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Old 21-05-2014, 18:17   #31
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Re: Dual passports

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Originally Posted by goboatingnow View Post
Not at all, , what flag below the spreader indicating crew nationality.

The boat flag state has little relevance for leisure vessels, what primarily counts is the crew passports

Most immigration authorities have no concern in relation to the flag of the boat , and if the the crews passports are different , as long as the appropriate immigration/ visa requirements are complied with I relation to the passers used for clearing in and optionally out.

The practice of flying crew flags on the inferior crosstrees is an amusing affectation carried out by some mis guided cruisers and one that has absolutely no relevance to the authorities , you might as well be flying your laundry
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Whether Immigration nor Port authority nor any other authority of a country looks at the flag you are setting on your boat. They look at the fact, that you set the flag of the country you are entering and raise their flag and they care about the yellow flag to distinct, if you have been cleared or not.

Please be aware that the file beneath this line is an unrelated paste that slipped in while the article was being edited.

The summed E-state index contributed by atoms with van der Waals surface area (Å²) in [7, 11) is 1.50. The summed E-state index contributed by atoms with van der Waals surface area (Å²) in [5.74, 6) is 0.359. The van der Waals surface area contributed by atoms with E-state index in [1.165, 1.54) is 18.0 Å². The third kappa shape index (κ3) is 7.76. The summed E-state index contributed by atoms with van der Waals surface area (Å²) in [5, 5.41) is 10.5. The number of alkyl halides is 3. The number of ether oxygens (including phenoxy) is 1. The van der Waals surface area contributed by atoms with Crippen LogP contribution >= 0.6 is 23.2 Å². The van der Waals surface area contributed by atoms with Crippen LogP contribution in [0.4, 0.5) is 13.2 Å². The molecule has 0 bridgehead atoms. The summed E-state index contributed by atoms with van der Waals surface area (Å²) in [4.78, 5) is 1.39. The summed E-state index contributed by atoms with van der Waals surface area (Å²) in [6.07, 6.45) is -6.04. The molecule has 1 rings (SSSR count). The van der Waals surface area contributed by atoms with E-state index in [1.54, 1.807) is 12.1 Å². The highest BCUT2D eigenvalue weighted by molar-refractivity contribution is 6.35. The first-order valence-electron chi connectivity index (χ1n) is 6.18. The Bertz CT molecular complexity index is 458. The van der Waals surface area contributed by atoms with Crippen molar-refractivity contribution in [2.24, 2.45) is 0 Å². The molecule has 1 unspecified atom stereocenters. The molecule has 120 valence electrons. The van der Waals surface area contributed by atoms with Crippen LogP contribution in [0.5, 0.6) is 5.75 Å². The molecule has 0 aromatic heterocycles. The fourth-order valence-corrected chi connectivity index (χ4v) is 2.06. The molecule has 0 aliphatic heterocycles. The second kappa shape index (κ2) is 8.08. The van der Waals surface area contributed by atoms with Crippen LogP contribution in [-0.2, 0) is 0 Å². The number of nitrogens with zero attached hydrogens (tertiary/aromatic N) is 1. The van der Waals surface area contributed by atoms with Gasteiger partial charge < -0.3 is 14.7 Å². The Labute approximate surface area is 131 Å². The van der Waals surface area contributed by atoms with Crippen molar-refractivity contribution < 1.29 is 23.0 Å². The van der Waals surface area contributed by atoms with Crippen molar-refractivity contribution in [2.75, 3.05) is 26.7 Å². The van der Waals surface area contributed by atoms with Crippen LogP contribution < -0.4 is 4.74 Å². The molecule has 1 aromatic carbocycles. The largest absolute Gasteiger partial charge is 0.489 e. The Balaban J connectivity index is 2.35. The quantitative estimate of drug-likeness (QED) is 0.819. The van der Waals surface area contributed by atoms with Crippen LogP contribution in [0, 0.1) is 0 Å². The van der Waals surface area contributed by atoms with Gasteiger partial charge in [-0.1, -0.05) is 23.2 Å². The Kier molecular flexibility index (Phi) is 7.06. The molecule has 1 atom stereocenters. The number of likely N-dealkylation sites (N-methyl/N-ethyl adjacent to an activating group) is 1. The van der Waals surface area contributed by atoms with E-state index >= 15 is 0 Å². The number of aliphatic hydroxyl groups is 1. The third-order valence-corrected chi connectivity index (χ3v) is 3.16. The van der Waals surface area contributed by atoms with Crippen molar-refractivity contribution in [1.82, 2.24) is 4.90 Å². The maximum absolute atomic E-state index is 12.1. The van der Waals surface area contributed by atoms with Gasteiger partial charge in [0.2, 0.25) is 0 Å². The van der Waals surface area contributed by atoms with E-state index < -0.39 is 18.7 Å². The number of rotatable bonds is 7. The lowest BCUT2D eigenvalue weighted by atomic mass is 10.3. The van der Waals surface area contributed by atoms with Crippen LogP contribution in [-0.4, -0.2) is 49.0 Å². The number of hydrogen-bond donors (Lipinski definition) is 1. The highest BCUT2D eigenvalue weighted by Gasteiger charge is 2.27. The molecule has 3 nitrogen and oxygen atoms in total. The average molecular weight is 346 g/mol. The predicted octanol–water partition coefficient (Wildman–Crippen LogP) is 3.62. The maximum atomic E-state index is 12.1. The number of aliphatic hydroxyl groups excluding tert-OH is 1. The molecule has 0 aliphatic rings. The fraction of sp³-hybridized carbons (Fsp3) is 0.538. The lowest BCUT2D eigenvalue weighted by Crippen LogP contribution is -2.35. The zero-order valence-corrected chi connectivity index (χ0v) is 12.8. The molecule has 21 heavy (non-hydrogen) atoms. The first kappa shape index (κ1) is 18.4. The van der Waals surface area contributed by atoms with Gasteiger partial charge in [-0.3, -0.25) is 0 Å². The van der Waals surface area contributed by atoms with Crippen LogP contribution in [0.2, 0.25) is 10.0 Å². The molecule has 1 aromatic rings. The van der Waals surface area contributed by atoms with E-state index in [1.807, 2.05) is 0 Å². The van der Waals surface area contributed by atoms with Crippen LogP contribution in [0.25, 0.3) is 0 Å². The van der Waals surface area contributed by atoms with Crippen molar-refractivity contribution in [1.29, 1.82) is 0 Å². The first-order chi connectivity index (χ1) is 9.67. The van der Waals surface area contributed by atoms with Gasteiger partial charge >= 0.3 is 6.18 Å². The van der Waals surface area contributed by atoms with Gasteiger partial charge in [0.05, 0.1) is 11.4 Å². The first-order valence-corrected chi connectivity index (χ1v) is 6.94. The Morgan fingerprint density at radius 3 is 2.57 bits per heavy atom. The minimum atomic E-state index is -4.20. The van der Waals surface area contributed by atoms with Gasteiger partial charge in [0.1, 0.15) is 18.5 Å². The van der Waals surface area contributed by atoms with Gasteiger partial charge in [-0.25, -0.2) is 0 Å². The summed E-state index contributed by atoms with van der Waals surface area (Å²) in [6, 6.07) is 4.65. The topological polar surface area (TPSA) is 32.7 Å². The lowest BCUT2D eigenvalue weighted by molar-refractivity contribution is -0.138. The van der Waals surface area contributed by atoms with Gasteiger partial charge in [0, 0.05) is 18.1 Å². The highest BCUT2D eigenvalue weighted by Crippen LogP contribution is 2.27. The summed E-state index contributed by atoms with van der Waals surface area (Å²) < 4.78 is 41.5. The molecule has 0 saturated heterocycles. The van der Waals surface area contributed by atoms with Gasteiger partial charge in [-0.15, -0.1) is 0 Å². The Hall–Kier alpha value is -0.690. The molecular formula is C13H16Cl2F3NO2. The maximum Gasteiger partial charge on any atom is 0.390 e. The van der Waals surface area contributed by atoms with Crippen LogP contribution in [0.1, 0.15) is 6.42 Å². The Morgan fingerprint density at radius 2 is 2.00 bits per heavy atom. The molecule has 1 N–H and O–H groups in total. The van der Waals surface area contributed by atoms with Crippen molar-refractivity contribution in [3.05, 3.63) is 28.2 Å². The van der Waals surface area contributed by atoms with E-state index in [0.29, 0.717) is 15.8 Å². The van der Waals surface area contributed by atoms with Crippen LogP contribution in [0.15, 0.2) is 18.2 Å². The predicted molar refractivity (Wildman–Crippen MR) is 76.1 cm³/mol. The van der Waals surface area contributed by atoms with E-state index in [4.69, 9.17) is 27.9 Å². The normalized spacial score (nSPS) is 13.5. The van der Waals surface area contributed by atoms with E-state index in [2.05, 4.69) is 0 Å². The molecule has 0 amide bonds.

Actually, most of the cruisers I find underway, they donīt run on their US flag anymore, as the resistance to American Citizens is growing every day. So, cruisers enter the flag of the country and the yellow flag and period... thatīs it!
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Old 21-05-2014, 18:43   #32
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Re: Dual passports

Abaft-
"Hellosailor, there is no law in the USA that does not allow an alien to have a boat. "
I never said or implied anything of the kind. You said that you have a "US flagged boat". That means, registered and documented with the Federal Republic of the United States, via the USCG registry.

It specifically does not mean a state registered boat. Aliens can have state registered boats, but those are not US flagged, and they do not gain the statutory benefits (and obligations) of being US flagged.

Yes, the laws are very specific. A US flagged vessel receives specific benefits which may include the full power of the US federal government and military. Those benefits are reserved for US citizens only, and the vessel must be at least 51% US-citizen-owned.

Many aliens are confused by the difference between our States, which are considered sovereign states but still subject to our federal republic, which is "the" US sovereign state in international matters.